There are millions of stars visible in a clear night sky. From Earth, they appear like tiny dots sparkling for no explained reason. But there’s one star at the centre of our existence, which burns itself to support life. It’s the Sun, around which several planets, including the Earth, revolves. Now, imagine a star that is 200,000 times brighter and 32 times more massive than our Sun. NASA has recently shared an image that showed what a world around this star would look like. The image featured a cosmic landscape that appears to be incredibly serenic, but the region is full of turbulence as well.
This star, called Herschel 36, is at the centre of the Lagoon Nebula, a giant interstellar cloud in the constellation Sagittarius and located around 4,000 light-years away. Nebula is full of tumultuous gasses, hurricane-like stellar winds and intense radiation, including powerful ultraviolet rays, emanating from the star. These interactions are carving out a fantasy landscape of ridges, cavities, and mountains of gas and dust.
In the cosmic sense, this massive star is still young, NASA said. It is about 1-million-year-old and is throwing off its natal cocoon of material – ionized gasses like hydrogen and nitrogen. These gases are shown in the image as red (hydrogen) and green (nitrogen).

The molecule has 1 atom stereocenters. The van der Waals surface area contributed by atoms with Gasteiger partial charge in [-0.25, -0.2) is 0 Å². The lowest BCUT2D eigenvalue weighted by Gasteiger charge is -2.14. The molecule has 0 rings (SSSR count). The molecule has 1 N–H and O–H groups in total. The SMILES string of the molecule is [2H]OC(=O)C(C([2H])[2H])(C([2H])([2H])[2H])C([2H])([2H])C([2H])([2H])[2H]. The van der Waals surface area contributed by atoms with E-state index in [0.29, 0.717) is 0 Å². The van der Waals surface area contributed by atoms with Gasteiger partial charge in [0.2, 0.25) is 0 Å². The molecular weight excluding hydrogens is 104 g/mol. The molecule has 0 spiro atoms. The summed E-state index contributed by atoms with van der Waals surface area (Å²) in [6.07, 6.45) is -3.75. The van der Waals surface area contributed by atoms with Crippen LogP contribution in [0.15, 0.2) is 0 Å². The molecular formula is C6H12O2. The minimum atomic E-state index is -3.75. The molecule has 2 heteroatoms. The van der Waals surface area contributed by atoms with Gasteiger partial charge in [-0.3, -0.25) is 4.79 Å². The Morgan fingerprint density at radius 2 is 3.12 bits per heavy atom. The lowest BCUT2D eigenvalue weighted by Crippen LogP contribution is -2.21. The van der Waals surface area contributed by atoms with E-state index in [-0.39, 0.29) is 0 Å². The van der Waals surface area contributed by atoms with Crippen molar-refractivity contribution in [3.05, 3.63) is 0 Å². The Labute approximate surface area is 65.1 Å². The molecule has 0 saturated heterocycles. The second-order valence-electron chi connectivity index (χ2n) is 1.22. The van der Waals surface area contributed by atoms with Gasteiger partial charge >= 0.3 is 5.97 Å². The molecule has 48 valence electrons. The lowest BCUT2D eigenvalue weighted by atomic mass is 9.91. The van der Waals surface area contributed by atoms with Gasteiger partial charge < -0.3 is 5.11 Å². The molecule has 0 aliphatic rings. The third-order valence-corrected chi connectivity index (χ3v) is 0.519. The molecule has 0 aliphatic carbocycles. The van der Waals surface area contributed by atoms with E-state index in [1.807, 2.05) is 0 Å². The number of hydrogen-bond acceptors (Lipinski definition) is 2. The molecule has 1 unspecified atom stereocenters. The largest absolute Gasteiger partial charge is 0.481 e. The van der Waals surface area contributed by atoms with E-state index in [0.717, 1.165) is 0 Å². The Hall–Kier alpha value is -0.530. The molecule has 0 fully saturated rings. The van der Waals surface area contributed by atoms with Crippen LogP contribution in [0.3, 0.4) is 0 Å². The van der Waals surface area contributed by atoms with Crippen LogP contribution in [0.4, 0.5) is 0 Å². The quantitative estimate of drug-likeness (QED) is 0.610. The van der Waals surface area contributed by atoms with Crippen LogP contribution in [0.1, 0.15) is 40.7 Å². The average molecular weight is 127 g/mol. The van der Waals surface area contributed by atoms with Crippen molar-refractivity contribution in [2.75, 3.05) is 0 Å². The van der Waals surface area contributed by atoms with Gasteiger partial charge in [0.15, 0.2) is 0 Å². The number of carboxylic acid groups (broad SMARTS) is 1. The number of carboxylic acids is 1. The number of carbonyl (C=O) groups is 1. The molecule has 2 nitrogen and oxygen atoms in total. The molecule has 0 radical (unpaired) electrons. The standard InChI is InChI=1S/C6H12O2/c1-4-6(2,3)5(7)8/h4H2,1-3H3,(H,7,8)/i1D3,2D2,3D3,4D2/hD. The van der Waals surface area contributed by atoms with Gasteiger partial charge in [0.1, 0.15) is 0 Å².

The image was captured by NASA’s Hubble telescope, which is placed deep in space above the obstructions caused by the distortion in the atmosphere, rain clouds and light pollution. The observatory has an unobstructed view of the universe. The telescope is a joint project by NASA and the European Space Agency (ESA).
According to the space agency, Herschel 36 is still young and will live for another 5 million years. In comparison, our Sun is 5-billion-year-old and will live another 5 billion years.
The Hubble view shows a 3D structure and a region of the Nebula measuring about 4 light-years across.